How an individual responds to a traumatic event depends on the individual. But there are some common threads throughout all of this that define us as human beings in the way that we deal with a traumatic situation. It’s one of the many subjects that is covered by Trauma informed practice training like that from https://www.tidaltraining.co.uk/mental-health-courses/. If you begin to recognize these symptoms you can possibly look to mediate the effect that trauma has on your body and seek help if you need it.
As soon as we begin to feel that we are in a traumatic situation our senses immediately shift into overdrive. Our perception is multiplied and without knowing it our vision, hearing and other senses begin to develop an acute awareness of their surroundings. While this is going on the nervous system is also beginning to regulate the extra amounts of adrenaline and into our body to prepare for possible conflict or a swift getaway. Our blood pressure and heart rate also increase to deal with any sudden demand for physical activity. Cortisol is also released. This increases the blood sugar levels of the body and improves metabolism whilst also slowing down the non-essential parts of the body.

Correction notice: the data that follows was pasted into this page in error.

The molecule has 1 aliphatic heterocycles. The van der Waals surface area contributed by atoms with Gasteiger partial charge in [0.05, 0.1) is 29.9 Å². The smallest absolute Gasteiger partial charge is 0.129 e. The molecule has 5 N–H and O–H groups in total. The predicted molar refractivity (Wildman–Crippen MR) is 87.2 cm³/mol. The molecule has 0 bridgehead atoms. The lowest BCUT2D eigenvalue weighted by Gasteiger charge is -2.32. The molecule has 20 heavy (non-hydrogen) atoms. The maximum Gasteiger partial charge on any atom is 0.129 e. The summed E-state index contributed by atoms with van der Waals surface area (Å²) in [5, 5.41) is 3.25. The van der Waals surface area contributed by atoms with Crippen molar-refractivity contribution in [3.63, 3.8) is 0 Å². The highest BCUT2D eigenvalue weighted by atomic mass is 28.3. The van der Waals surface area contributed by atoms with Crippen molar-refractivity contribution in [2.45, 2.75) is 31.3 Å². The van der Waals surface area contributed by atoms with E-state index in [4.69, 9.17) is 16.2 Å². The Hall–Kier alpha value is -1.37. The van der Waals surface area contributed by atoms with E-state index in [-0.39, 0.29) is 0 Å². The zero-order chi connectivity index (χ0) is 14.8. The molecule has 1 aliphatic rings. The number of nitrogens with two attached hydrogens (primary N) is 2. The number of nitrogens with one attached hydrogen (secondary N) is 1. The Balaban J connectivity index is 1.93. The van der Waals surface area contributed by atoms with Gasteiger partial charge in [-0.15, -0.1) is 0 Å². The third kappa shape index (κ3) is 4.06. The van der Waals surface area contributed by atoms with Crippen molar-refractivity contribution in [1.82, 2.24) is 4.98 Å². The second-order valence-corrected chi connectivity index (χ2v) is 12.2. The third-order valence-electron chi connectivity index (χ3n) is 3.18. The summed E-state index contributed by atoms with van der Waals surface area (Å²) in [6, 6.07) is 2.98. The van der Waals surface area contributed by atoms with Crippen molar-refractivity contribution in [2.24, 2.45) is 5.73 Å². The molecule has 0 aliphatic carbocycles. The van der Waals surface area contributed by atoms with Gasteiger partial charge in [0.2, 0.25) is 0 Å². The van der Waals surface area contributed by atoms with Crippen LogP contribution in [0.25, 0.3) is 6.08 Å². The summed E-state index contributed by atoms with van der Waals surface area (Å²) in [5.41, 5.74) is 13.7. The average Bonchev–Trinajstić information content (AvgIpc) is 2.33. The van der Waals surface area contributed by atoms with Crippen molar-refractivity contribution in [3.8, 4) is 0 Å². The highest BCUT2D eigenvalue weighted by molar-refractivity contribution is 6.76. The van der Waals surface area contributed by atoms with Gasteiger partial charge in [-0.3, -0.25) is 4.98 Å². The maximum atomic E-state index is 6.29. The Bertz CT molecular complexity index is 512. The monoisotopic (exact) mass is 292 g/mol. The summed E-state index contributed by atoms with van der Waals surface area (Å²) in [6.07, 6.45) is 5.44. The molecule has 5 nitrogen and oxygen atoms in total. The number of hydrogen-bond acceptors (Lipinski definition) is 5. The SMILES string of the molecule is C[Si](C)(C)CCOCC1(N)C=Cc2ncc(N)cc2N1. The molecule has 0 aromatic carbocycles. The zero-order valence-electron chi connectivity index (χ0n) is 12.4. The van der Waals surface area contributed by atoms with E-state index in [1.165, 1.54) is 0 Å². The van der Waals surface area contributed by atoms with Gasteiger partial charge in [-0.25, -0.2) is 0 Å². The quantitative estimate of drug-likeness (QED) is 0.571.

When under stress, digestion and immune response start to become suppressed as they are not needed in the short term. Unfortunately the after effects of a traumatic event can include the presence of painful physical sensations when there is no actual injury and also mental health issues.